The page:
Picture it. 300 people. If the average family consists of 4 people, then that’s 75 families. Imagine that. 75 families! Dads, mothers, little kids, teenagers. It’s someone’s grandmother. Or aunty, or cousin perhaps. Picture your own family. Your neighbour’s family. Imagine your whole street being wiped out. There’d be such an outcry if it was one whole street, in one fell swoop. Wouldn’t there be? But because it’s one here, one there, a couple now, a car of 4 all those months ago, and especially since the number is consistently dropping year by year, we become a bit blasé about it, somehow forgetting that it’s people. We just hear numbers. 288 last year. It’s not much different from 289. Or 287. Does that register differently for you? The extra “one”? It doesn’t much, right? It’s just a number. I know it’s that way. My evidence? Well, just get in your car and drive around the city and the state and you’ll see. To most people, it means nothing at all. But the one is all-important. It’s one life. It could be mine. Or yours. Or your best friend’s.
The frustrating thing for me is that this figure, the final tally of deaths on our roads, the one that’s calculated at the end of each calendar year, and posted on a website for all to see, (even though, I’d assert, hardly anyone looks at it) is completely and directly and unquestionably in OUR control! It’s a number that we can manipulate. Well, actually, we do! After all, we are the ones driving the cars! You and me. REALLY!!!
Be honest. Do you, when you open your car door to slide into the driver’s seat, and hopefully strap on your seat belt before putting your key in the ignition, lifting your foot off the brake, and backing out of your driveway onto the street, do you think about how you’re going to drive today? Are you going to make sure that no one dies today? Do you say to yourself something like, “Not on my watch!” Not so much.
I recently drove to Daylesford for a weekend away. I was looking forward to being away, spending a whole weekend with my friends, chatting, eating too much chocolate, drinking wine. Fantastic! But I have to tell you, my stomach turned a little when I thought about driving up. I even looked on Metlink to see if I could catch a train up there. Unfortunately not, so I had to steel myself. I absolutely dreaded that drive. Somehow, when people get onto a freeway, it’s as if the road itself transforms. Suddenly, it’s not a road, it’s a war zone. Suddenly, it’s a dog-eat-dog world, and you better strap some on, because it’s no place for the meek. Thankfully, the drink drive campaign has been pretty effective. Having a designated driver is mostly standard practice now, right? And the speed kills campaign – it’s definitely out there, although it’s not yet really in. But there’s another killer habit that makes me really nervous on the road.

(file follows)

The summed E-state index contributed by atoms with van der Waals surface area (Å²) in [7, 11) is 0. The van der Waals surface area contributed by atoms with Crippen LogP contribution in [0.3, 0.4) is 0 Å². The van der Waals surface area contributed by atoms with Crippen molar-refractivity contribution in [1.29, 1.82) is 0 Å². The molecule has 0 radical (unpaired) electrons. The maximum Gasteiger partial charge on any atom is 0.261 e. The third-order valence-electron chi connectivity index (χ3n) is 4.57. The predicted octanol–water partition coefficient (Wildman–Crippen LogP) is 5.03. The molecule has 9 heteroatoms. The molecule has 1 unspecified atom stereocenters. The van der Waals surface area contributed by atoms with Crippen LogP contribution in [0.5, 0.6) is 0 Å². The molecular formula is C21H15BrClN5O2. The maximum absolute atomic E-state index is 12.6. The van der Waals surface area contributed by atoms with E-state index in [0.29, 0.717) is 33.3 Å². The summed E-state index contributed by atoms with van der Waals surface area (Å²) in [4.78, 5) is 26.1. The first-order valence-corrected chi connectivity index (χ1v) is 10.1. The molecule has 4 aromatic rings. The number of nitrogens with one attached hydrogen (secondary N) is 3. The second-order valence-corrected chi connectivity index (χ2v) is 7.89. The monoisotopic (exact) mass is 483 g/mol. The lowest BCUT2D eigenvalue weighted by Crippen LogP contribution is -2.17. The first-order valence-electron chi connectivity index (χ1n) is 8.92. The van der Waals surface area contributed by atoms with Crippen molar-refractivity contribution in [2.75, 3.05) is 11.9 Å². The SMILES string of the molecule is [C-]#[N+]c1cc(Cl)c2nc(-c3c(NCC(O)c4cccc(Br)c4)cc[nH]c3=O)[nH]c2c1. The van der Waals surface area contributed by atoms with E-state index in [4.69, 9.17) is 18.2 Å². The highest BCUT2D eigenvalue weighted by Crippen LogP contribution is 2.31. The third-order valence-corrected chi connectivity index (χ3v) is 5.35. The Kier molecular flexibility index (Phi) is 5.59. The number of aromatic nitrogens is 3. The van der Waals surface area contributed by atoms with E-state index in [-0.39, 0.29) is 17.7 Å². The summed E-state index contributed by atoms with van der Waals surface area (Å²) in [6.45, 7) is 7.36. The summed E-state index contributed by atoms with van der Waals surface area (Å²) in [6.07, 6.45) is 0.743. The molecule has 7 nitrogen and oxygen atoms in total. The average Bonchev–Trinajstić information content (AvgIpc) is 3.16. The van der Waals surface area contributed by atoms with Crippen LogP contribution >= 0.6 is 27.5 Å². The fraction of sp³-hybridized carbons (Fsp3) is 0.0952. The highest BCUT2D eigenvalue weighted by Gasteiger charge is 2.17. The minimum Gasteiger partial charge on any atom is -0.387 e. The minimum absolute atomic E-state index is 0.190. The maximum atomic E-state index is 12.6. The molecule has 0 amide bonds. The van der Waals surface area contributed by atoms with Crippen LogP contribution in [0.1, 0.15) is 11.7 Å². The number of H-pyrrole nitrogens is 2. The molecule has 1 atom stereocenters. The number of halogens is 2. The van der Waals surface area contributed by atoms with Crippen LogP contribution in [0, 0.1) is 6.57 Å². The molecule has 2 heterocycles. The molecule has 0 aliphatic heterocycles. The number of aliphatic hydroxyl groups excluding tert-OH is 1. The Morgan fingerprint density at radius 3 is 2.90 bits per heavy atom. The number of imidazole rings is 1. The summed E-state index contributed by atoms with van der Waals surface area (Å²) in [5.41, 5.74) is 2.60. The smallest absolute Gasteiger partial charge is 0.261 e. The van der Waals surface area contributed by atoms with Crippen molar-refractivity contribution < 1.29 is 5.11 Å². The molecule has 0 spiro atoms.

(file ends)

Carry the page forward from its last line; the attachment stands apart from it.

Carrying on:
Tailgating. For the most part, I’m not really aware of many drunk drivers. I don’t see them on the road so much. Speedsters? Yeah, I see them more often. But tailgaters? ALL THE TIME! Especially on the open road.
I don’t understand it. I mean, what’s with that! How is it that people think that’s safe? That it’s acceptable behaviour? Does the fact that they’re in their own car (that is, not in yours with you), and they’ll likely never see you again, afford them the anonymity required to be a complete arsehole on the road? Apparently it does. It’s as if all the pent-up anger, and rage, and “screw you”s that get stuffed down to some extent in the workplace, or at home, or wherever, gets let loose when people get behind the wheel on roads with more than two lanes.